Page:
Ambitious emissions-reduction goals are important, because they allow policymakers to coordinate and focus efforts on a defined target.
But the problem with setting lofty goals is that, eventually, they must be met.
The German government is now finding out how difficult that can be.
The country is at risk of missing its 2020 target of cutting emissions by 40 percent from 1990 levels, reports Reuters.
A new report from the German environment ministry showed an emissions reduction of just 27 percent in 2015.
The government reportedly expected various policy initiatives to save between 62 million and 72 million metric tons (68 million to 79 million tons) of carbon-dioxide (CO2) emissions, but expectations have now been lowered to 58 million metric tons (63 million tons), the report said.
2017 BMW i3
The emissions-reduction target covers CO2 produced from all sectors, including both transportation and energy.
Germany's government has discussed the importance of electric cars in the past, but only recently began backing up that talk with significant action.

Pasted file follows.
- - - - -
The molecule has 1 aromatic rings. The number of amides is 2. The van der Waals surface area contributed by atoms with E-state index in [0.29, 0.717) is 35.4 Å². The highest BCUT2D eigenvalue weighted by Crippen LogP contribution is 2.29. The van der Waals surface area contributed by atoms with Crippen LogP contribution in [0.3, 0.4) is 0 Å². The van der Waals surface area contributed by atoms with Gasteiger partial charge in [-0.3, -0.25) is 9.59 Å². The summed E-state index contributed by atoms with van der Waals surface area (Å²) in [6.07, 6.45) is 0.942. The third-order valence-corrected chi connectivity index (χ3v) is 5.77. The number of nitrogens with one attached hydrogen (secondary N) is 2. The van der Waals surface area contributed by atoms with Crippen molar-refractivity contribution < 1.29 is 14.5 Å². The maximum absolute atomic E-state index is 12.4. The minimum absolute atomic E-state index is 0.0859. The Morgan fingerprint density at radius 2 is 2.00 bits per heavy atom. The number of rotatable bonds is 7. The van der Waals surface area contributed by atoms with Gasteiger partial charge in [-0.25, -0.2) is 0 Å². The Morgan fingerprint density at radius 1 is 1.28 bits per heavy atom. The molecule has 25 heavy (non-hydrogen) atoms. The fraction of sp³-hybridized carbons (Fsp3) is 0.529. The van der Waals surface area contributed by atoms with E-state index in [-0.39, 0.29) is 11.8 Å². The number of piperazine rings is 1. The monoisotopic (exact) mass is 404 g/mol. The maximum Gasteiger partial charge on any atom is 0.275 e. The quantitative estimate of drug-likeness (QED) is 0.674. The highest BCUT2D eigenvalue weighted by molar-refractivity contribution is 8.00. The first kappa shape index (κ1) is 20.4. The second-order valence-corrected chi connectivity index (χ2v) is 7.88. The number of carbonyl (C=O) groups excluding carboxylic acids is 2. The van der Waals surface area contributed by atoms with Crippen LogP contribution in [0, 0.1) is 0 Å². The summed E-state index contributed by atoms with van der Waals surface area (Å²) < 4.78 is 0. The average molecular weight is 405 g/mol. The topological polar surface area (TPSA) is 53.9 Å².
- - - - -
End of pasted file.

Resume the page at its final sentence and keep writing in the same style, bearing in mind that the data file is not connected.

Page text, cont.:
In July, it launched a 4,000-euro ($4,294) purchase rebate, although it hasn't thus far dramatically raised the enthusiasm of consumers.
Germany's emissions-testing regulations are also under scrutiny in the wake of the Volkswagen diesel scandal.
Earlier this month, the European Union began legal action against Germany and a handful of other countries.
It argued that they had failed to introduce adequate penalties that would deter future emissions cheating similar to Volkswagen's use of illegal "defeat device" software in diesel cars.
Coal, by Flicker user oatsy40 (Used Under CC License)
In response to the EU claim, German transport minister Alexander Dobrindt said the country had already implemented comprehensive regulations to prevent future use of "defeat devices" to cheat on emissions tests.
In the energy sector, Germany's continued reliance on fossil fuels has stymied efforts at larger-scale emissions reductions.
While policymakers have tried to encourage a shift to renewable energy, lobbyists have urged that coal mines stay open, claiming it is necessary to prevent power-supply bottlenecks.
Domestic hard-coal mining will end in 2018, but there is no timeline for phasing out higher-emission brown-coal mining, although some power plants that burn the fuel have been shut down.